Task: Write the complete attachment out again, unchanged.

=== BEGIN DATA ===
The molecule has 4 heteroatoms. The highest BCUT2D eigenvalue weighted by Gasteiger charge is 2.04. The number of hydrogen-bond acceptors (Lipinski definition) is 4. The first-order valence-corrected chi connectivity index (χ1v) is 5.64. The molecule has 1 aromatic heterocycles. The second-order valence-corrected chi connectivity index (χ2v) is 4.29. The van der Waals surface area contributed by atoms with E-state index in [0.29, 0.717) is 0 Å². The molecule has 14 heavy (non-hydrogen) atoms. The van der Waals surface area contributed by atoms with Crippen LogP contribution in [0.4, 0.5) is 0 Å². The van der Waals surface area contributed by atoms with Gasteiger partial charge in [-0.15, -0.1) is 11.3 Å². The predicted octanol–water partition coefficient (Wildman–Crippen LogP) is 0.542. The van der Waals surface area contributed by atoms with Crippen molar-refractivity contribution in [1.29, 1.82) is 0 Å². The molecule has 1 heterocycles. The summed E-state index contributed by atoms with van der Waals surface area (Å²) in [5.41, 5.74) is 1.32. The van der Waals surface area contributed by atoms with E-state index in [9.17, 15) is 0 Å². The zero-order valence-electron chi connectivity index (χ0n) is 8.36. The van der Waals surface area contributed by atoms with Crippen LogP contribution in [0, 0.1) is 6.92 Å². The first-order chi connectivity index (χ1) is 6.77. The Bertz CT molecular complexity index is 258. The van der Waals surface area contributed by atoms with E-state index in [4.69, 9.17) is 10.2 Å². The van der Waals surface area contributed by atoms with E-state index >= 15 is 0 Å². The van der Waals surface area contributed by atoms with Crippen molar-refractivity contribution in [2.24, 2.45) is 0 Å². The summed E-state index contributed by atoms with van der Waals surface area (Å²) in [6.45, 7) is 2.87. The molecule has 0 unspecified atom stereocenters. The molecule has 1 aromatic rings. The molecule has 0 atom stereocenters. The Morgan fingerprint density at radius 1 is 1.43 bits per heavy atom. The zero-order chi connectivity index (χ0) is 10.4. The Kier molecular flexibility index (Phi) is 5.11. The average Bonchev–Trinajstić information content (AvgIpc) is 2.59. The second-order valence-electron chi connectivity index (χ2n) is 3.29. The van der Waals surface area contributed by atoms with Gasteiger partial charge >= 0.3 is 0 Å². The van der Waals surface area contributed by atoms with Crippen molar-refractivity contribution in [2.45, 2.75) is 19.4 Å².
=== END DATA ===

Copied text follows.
The molecule has 4 heteroatoms. The highest BCUT2D eigenvalue weighted by Gasteiger charge is 2.04. The number of hydrogen-bond acceptors (Lipinski definition) is 4. The first-order valence-corrected chi connectivity index (χ1v) is 5.64. The molecule has 1 aromatic heterocycles. The second-order valence-corrected chi connectivity index (χ2v) is 4.29. The van der Waals surface area contributed by atoms with E-state index in [0.29, 0.717) is 0 Å². The molecule has 14 heavy (non-hydrogen) atoms. The van der Waals surface area contributed by atoms with Crippen LogP contribution in [0.4, 0.5) is 0 Å². The van der Waals surface area contributed by atoms with Gasteiger partial charge in [-0.15, -0.1) is 11.3 Å². The predicted octanol–water partition coefficient (Wildman–Crippen LogP) is 0.542. The van der Waals surface area contributed by atoms with Crippen molar-refractivity contribution in [1.29, 1.82) is 0 Å². The molecule has 1 heterocycles. The summed E-state index contributed by atoms with van der Waals surface area (Å²) in [5.41, 5.74) is 1.32. The van der Waals surface area contributed by atoms with E-state index in [9.17, 15) is 0 Å². The zero-order valence-electron chi connectivity index (χ0n) is 8.36. The van der Waals surface area contributed by atoms with Crippen LogP contribution in [0, 0.1) is 6.92 Å². The first-order chi connectivity index (χ1) is 6.77. The Bertz CT molecular complexity index is 258. The van der Waals surface area contributed by atoms with E-state index in [4.69, 9.17) is 10.2 Å². The van der Waals surface area contributed by atoms with E-state index >= 15 is 0 Å². The van der Waals surface area contributed by atoms with Crippen molar-refractivity contribution in [2.24, 2.45) is 0 Å². The summed E-state index contributed by atoms with van der Waals surface area (Å²) in [6.45, 7) is 2.87. The molecule has 0 unspecified atom stereocenters. The molecule has 1 aromatic rings. The molecule has 0 atom stereocenters. The Morgan fingerprint density at radius 1 is 1.43 bits per heavy atom. The zero-order chi connectivity index (χ0) is 10.4. The Kier molecular flexibility index (Phi) is 5.11. The average Bonchev–Trinajstić information content (AvgIpc) is 2.59. The second-order valence-electron chi connectivity index (χ2n) is 3.29. The van der Waals surface area contributed by atoms with Gasteiger partial charge >= 0.3 is 0 Å². The van der Waals surface area contributed by atoms with Crippen molar-refractivity contribution in [2.45, 2.75) is 19.4 Å².